In a pool, all NICs across your hosts should match up exactly. So if your management is NIC 0 and your 10Gbit storage interface is NIC 4 on host 1, it should be the same on host 2.

If for some reason the NIC order between hosts doesn't match up, you can fix it with the interface-rename command.


These commands are meant to be done on non-active interfaces. Typically this will be done directly after install, before even joining a pool.

interface-rename --help

This will display all available options.

interface-rename --list

This will display the current interface mapping/assignments.

The most common use will be an update statement like the following:

interface-rename --update eth4=00:24:81:80:19:63 eth8=00:24:81:7f:cf:8b

This example will set the mac-address for eth4 & eth8, switching them in the process.

Reboot the host to apply these settings.

By renaming/updating interfaces like this, you can assure all your hosts have the same interface order.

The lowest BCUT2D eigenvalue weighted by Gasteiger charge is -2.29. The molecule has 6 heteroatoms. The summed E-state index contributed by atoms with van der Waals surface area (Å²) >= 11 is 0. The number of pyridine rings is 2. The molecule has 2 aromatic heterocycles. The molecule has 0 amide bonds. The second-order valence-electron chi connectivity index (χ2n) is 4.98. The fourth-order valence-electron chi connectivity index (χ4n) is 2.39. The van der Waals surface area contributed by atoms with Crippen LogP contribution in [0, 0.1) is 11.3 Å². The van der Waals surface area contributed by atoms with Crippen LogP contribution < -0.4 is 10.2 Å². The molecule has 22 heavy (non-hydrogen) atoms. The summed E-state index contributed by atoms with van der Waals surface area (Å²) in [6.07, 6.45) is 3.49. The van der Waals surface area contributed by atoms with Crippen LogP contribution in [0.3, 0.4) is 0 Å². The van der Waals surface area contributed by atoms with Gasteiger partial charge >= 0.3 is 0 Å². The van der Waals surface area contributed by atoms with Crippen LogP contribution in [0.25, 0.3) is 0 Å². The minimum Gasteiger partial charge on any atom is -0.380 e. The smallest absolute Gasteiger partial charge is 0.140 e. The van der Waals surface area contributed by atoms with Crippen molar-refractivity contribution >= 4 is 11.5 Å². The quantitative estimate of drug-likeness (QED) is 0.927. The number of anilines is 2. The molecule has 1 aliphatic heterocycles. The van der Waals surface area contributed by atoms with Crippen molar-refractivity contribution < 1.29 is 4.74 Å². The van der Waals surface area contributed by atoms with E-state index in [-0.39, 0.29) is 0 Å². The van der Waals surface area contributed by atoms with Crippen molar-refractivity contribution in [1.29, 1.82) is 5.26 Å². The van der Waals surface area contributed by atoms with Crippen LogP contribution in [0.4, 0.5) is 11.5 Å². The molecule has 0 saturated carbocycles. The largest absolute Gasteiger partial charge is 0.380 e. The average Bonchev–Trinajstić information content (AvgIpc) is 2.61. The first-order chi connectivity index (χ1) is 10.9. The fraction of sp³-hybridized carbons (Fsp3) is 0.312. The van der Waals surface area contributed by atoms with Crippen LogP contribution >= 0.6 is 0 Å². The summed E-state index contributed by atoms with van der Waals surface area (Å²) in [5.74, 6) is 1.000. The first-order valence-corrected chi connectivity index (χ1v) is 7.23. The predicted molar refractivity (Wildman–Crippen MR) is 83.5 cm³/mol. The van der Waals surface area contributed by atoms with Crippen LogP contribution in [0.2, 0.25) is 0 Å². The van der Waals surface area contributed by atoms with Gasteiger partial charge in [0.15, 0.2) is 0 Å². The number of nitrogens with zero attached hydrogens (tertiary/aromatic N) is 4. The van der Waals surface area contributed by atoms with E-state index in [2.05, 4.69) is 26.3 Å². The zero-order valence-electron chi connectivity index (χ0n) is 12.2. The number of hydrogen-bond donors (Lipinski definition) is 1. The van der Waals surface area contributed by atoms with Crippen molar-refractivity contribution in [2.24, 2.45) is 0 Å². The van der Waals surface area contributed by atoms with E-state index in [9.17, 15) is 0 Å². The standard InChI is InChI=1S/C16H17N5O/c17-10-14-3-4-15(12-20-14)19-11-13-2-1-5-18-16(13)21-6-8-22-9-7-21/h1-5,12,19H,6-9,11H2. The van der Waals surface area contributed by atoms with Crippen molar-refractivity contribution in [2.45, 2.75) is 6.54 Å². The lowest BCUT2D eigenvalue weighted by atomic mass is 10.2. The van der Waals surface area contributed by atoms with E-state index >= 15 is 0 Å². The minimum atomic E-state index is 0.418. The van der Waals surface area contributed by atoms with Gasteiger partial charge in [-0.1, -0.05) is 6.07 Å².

# Remove a physical NIC

Before removing it, just be sure to remove its associated networks, so it won't cause trouble. Then, shutdown, remove the NIC and finally boot. After the boot, do a xe pif-forget uuid=<OLD PIF UUID> to get rid of the object record.

# SDN controller

An SDN controller is provided by a Xen Orchestra plugin. Thanks to that, you can enjoy advanced network features.

# GRE/VXLAN tunnels

Private network (using tunnels) are very handy when you want to access resources in a secure manner, that are not in the same physical network.

So we want a network that is:

  • reachable by all the hosts in a pool or even between different pools!
  • unreachable by anything outside the network
  • reactive when the pool changes (new host, host ejected, PIF unplugged etc):

That's exactly what you can have thanks to XO SDN controller (here via GRE tunnels):

To create a private network, go in Xen Orchestra, New/Network and select "Private Network":

# Encryption

To be able to encrypt the networks, openvswitch-ipsec package must be installed on all the hosts:

  • yum install openvswitch-ipsec --enablerepo=xcp-ng-testing
  • systemctl enable ipsec
  • systemctl enable openvswitch-ipsec
  • systemctl start ipsec
  • systemctl start openvswitch-ipsec

More information available on XO official documentation for SDN controller (opens new window).

# OpenFlow rules


This feature is coming very soon!

# Static routes